In such cases, you will be in program mode if the change is of strategic level or in agile project mode if the project is of technical or operational level. The same concepts apply to both. In both cases you need to focus on benefits, not on the initially specified product. The issue with agile, program and fast-tracking is that development occurs in parallel with delivery; this is not the case with traditional project management!

Using value to respond to opportunities and manage change (Thiry, 2010)

Exhibit 2: Using value to respond to opportunities and manage change (Thiry, 2010)

If development occurs in parallel with implementation, the program/agile-project team will focus on change as opportunities rather than change as risks and use a value approach to do so (see Exhibit 2). Value is the balance between the satisfaction of the needs and the resources used to achieve this satisfaction. In a project it translates by achieving the highest possible scope and quality within the lowest possible time and cost. In programs and agile projects, there will be a continual balancing act of the expected benefits and the resources required to deliver them against the available resources and the offered benefits.

The goal is to balance required resources with available resources and offered benefits with expected benefits. Responsiveness to evolving stakeholder/user demands and stakeholder involvement is the key to success. But how can one respond to continually changing demands and still stay in control? This is where the concept of decision management comes into play.

Evolutionary and Adaptive Development (Decision Management)

In 1990, Henry Mintzberg defined a strategy development model based on the level of uncertainty. His model is interesting as it examines a context of decision making very comparable to the uncertainty-ambiguity context displayed in Exhibit 1 and can therefore be easily related to programs and agile methods. According to Mintzberg (1990), a strategist/decision-maker operating in a low uncertainty condition, where the rate of change is slow and complexity is low, will favour a rational decision-making model and use traditional decision-making tools. Under high uncertainty, when the rate of change is fast and complexity is high, rational decision models are not valid because data is not reliable and the situation changes too quickly. Mintzberg (1990) suggests the use of a radical model, which consists of doing what you can until the situation settles down. This is close to the approach used by agile methods: do what you can for today and tomorrow we will see what we have achieved and act in consequence.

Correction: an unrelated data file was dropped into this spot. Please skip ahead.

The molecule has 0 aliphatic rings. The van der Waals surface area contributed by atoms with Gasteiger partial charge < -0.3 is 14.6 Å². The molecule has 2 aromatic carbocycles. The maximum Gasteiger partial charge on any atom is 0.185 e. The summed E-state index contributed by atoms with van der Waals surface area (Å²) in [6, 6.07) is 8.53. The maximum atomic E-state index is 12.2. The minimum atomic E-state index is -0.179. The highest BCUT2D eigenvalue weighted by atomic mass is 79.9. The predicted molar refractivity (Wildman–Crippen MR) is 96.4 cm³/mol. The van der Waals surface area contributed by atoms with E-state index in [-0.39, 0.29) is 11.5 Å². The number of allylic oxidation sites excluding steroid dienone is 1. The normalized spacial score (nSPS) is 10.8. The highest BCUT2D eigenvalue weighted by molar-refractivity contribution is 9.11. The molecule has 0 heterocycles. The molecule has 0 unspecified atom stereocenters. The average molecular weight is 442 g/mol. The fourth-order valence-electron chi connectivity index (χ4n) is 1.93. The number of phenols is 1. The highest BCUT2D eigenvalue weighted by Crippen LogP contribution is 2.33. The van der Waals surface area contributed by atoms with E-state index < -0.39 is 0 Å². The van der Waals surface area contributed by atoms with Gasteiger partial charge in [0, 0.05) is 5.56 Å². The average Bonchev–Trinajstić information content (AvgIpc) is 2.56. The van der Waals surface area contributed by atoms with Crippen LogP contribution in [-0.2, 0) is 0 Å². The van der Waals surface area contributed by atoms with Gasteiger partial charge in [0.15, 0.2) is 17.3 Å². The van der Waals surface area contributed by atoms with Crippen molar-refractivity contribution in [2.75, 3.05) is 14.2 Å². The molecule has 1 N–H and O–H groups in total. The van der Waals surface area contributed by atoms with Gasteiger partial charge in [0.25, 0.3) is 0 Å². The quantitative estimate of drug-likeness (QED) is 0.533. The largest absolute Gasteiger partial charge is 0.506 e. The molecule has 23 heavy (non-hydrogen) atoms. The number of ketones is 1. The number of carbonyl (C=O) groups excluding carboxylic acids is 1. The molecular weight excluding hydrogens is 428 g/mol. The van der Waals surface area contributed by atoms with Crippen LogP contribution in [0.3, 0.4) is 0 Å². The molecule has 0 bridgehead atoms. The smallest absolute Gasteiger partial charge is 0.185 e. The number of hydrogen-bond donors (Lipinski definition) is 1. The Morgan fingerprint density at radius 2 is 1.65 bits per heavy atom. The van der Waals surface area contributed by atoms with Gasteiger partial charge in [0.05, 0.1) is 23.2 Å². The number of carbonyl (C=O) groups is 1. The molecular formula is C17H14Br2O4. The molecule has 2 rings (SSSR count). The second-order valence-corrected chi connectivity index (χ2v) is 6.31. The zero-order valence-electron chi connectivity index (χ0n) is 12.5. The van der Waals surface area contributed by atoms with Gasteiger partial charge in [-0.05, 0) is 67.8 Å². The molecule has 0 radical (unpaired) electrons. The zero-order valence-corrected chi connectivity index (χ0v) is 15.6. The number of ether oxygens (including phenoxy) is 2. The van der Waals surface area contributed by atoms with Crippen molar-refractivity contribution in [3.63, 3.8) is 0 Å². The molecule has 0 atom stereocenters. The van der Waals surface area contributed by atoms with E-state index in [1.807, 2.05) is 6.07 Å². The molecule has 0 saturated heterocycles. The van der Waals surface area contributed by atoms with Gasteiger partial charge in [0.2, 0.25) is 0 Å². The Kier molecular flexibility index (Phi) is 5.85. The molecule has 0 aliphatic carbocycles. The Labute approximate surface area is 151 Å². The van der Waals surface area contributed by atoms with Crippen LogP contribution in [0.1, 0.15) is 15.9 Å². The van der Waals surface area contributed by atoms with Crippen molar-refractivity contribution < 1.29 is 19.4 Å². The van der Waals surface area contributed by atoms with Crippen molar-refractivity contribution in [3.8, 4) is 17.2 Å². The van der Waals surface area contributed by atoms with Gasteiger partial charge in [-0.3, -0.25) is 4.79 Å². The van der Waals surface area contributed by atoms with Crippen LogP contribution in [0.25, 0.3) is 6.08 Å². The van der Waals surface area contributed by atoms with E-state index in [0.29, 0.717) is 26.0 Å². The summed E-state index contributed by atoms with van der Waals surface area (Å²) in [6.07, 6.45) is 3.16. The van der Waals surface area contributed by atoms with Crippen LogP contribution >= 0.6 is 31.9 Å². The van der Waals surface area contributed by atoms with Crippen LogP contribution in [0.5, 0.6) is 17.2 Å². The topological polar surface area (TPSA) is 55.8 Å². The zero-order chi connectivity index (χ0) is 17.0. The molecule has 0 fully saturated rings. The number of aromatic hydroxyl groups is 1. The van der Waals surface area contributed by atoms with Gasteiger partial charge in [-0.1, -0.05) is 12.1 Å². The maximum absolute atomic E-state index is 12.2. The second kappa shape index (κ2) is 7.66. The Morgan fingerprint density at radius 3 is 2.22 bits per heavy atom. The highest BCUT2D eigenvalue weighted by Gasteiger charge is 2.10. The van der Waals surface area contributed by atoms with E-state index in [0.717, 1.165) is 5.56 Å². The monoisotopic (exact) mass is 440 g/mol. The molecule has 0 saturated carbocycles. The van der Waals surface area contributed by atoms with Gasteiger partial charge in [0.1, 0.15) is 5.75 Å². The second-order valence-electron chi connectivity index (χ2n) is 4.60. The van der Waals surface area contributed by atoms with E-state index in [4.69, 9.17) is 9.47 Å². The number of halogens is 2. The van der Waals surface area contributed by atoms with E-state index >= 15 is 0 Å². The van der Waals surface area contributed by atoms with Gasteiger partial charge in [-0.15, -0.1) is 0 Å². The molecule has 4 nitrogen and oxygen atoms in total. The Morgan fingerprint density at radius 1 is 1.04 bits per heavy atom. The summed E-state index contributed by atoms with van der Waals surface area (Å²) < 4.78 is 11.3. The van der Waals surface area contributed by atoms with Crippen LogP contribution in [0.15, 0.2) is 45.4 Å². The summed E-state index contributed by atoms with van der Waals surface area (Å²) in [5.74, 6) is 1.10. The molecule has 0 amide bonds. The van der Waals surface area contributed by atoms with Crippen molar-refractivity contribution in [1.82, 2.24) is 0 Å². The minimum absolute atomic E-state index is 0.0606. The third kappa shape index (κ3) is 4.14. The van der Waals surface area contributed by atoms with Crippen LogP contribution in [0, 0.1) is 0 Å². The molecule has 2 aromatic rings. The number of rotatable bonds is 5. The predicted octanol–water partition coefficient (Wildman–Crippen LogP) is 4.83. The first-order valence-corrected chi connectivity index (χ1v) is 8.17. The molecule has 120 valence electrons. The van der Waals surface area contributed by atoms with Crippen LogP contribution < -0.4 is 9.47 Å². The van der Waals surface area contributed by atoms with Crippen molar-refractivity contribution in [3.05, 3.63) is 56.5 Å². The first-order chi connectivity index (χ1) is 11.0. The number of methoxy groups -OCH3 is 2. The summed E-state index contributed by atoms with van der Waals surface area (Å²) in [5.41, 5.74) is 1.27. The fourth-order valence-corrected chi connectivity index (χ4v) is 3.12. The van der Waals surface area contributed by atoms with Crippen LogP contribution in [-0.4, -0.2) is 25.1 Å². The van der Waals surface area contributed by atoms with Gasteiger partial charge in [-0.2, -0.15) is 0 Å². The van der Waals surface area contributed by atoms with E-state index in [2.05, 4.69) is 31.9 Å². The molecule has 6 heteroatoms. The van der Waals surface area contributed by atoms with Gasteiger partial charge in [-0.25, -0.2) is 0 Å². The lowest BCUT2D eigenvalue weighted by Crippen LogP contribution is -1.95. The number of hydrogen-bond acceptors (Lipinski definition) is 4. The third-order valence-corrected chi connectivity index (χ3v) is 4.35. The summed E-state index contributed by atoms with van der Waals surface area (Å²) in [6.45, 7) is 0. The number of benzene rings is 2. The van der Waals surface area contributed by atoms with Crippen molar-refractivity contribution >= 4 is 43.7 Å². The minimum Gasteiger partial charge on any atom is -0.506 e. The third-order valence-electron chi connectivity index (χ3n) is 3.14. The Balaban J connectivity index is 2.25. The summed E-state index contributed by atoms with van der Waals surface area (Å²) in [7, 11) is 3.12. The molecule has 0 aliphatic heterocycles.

Although interesting the radical model is not very helpful to managing programs and, in fact, to managing agile projects that need some form of control. Since then, other authors, like Karl Weick (1995), have generated more advanced concepts like sensemaking and enactment. This approach consists of setting up a decision management system whereby key stakeholders take the time to discuss issues, to agree a shared strategic vision and to make series of small decisions on an ongoing basis in alignment with this vision. This is basically the concept of iterative development, which forms the basis of agile methods and is relevant for defined agile projects and programs that have a low level of ambiguity. In agile project and programs reliability of estimates is refined in the first few iterations or cycles; this is what Larman (2004) has called adaptive planning in contrast to predictive planning. As the situation evolves, results are evaluated and new decisions are made that continually reinforce or realign the vision according to reality, this aspect corresponds to the evolutionary and adaptive development concept as is the case for complex programs and new product development.

This concept forms the basis of the Decision Management system displayed in Exhibit 3. The first feature of this system is that it is cyclical, driven by a continual feedback loop based on actual results. The learning cycle consists of understanding stakeholder expectations, prioritising them and developing viable options to enable choice. The performance cycle consists of delivering products, capabilities and, ultimately, benefits to the organisation. Based on the analysis of these results, expectations are adjusted to reflect a new situation or re-align the strategy to new developments. This is clearly not a case of “scope creep” or “sloppy early requirements” but rather a sound and well-organised development method.